November 25, 2007


What Price Utopia?: BLACK MASS: Apocalyptic Religion and the Death of Utopia By John Gray (SCOTT McLEMEE, 11/26/07, NY Times Book Review)

[W]hatever its twists and turns, Gray’s thought has in fact been remarkably consistent, with his journalistic writings simply framing, in the most provocative possible way, theses that have accumulated in more sedate works like “Enlightenment’s Wake” (1995) and “Two Faces of Liberalism” (2000). His latest book, “Black Mass: Apocalyptic Religion and the Death of Utopia,” treats fundamentalist Islam and Western triumphalism as similar and related phenomena. This argument revisits themes Gray developed in “Straw Dogs,” a volume of pensées originally published in 2002 and now reissued in paperback by Farrar, Straus & Giroux.

“‘Humanity’ does not exist,” he announced in “Straw Dogs.” “There are only humans, driven by conflicting needs and illusions, and subject to every kind of infirmity of will and judgment.” This may be the key to all of Gray’s thought, and it is no accident that he echoes Margaret Thatcher’s famous statement that there is no such thing as society. (As she put it, “there are individual men and women, and there are families” — but nothing else.) The irreducible plurality of human “needs and illusions,” Gray argues, means it is utopian to imagine that any single kind of political or social order could ever be good for everyone. “If there is such a thing as spontaneous social evolution,” he writes in “Black Mass,” “it produces institutions of many kinds.”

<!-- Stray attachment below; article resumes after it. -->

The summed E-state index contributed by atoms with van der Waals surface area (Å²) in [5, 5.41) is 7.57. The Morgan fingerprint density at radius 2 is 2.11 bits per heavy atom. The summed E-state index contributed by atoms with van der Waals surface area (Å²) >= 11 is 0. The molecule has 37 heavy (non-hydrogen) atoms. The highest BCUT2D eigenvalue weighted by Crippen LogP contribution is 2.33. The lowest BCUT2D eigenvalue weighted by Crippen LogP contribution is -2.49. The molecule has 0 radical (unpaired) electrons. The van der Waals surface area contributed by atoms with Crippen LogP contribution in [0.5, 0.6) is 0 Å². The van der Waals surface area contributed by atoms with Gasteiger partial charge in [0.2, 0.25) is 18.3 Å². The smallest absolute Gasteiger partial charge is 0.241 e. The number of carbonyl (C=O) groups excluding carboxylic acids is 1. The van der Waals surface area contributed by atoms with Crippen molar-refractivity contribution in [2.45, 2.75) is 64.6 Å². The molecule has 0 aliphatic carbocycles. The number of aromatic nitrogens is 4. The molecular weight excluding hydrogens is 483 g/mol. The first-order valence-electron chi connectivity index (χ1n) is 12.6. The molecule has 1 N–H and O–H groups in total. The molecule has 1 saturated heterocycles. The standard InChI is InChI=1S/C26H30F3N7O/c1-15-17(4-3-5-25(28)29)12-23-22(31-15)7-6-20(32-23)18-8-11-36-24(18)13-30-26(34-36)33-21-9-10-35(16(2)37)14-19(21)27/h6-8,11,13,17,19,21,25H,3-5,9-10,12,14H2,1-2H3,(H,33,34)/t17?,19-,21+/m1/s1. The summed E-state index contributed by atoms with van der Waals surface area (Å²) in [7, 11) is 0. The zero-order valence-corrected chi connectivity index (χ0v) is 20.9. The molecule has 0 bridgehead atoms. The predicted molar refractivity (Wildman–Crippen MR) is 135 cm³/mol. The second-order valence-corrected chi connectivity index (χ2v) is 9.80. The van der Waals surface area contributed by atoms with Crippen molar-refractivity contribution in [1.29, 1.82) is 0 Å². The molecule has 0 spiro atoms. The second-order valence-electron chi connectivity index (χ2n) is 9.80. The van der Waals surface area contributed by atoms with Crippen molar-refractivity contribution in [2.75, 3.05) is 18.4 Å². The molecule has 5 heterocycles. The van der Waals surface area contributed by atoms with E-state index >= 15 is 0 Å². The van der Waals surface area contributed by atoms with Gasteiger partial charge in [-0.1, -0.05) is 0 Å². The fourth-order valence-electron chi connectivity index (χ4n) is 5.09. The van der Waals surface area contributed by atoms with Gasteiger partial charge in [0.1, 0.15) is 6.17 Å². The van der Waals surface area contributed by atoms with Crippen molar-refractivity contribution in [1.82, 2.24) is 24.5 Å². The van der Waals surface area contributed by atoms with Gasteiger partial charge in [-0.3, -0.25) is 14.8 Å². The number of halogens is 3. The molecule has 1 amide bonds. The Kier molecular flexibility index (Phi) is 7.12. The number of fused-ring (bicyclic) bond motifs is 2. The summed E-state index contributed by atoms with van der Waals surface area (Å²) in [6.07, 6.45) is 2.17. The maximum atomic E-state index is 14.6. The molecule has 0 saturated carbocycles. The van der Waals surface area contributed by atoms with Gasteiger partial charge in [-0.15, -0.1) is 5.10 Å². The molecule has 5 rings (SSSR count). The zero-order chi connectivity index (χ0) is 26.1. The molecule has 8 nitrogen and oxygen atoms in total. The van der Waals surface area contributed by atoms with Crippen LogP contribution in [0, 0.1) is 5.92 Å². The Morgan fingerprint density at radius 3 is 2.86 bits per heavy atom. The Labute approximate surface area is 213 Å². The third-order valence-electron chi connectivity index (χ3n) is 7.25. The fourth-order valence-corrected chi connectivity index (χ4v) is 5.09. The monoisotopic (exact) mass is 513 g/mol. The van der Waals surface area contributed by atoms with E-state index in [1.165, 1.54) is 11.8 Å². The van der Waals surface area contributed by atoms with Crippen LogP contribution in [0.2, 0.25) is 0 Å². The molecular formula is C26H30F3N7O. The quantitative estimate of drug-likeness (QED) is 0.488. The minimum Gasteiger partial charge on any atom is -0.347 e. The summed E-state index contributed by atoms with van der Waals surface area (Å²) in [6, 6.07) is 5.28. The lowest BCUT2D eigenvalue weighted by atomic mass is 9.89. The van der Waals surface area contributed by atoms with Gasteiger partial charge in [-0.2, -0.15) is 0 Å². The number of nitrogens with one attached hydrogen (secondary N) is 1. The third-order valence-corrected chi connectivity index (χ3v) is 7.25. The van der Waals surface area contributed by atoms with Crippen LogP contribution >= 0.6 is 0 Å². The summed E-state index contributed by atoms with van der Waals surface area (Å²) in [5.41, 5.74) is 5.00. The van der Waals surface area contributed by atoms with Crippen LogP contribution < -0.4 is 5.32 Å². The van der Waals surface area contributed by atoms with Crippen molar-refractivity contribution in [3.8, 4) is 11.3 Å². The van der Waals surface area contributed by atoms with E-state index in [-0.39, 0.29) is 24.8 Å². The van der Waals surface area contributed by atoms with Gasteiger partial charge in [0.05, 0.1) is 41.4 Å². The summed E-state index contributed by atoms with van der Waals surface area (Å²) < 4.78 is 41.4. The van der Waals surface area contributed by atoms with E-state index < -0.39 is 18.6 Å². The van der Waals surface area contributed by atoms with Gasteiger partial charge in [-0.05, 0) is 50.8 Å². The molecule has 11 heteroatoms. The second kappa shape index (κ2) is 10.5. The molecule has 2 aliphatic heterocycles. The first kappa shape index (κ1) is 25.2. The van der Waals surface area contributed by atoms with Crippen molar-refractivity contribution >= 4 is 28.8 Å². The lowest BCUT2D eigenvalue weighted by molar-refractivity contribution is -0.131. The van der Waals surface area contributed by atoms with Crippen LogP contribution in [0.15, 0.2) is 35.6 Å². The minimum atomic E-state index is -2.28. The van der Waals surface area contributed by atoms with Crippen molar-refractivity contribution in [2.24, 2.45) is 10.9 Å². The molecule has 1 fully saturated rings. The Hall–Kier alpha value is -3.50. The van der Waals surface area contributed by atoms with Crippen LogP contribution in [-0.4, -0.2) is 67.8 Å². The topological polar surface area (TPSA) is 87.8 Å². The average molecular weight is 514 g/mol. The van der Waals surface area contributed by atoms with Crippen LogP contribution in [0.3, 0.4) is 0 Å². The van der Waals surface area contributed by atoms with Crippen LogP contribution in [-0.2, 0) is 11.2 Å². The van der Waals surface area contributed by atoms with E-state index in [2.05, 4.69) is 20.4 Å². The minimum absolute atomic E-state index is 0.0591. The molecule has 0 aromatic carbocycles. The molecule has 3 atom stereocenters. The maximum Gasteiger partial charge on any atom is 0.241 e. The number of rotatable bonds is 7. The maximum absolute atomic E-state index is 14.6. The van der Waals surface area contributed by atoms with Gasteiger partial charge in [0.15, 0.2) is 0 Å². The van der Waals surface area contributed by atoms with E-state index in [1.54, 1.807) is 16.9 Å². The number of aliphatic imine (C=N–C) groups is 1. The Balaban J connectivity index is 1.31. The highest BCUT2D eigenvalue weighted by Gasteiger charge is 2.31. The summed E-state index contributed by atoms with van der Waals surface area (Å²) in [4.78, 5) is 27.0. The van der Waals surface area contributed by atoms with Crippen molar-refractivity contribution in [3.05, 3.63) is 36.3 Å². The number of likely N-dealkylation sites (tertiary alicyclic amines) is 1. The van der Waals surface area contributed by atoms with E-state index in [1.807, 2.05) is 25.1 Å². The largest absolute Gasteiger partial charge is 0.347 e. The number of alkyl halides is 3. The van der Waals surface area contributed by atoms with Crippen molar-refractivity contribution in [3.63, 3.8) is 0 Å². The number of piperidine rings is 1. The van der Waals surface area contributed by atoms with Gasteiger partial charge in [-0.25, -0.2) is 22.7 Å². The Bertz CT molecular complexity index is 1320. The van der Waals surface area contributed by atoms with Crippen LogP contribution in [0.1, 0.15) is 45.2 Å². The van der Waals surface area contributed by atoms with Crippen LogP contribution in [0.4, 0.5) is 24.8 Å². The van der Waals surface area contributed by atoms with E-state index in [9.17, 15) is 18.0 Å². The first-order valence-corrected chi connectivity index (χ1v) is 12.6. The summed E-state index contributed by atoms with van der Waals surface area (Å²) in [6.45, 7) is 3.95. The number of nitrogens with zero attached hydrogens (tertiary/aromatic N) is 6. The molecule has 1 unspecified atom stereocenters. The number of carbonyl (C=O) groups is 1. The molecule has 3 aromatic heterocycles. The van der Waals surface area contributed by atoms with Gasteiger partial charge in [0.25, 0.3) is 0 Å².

Alas, conservatives have completely lost track of this crucial point, at least by Gray’s lights, which is why “traditional conservatism ceased to exist” at some point over the last few decades. What has emerged instead is a faith that the marketplace and the values of liberal society are universal in principle, if not yet in geographical distribution. Resistance is futile. And if people in benighted lands resist anyway, the use of military power can force the pace of progress.

The likely (indeed almost inevitable) consequence of doing so would be a cruel parody of the norms being exported. “Illiberal democracy,” Gray writes, “rests on the belief that the common good is self-evident. Everyone who is not deluded or corrupt will support the same policies so there will be no need to protect personal freedom or the rights of minorities."

For instance, republican liberty fails to protect the right of pedophiles to rape children and of Salafists to murder unbelievers, oppressions that multiculturalism is incapable of defending, which is why it's evil and even secular Europe is rejecting it.

Posted by Orrin Judd at November 25, 2007 9:08 PM
Comments for this post are closed.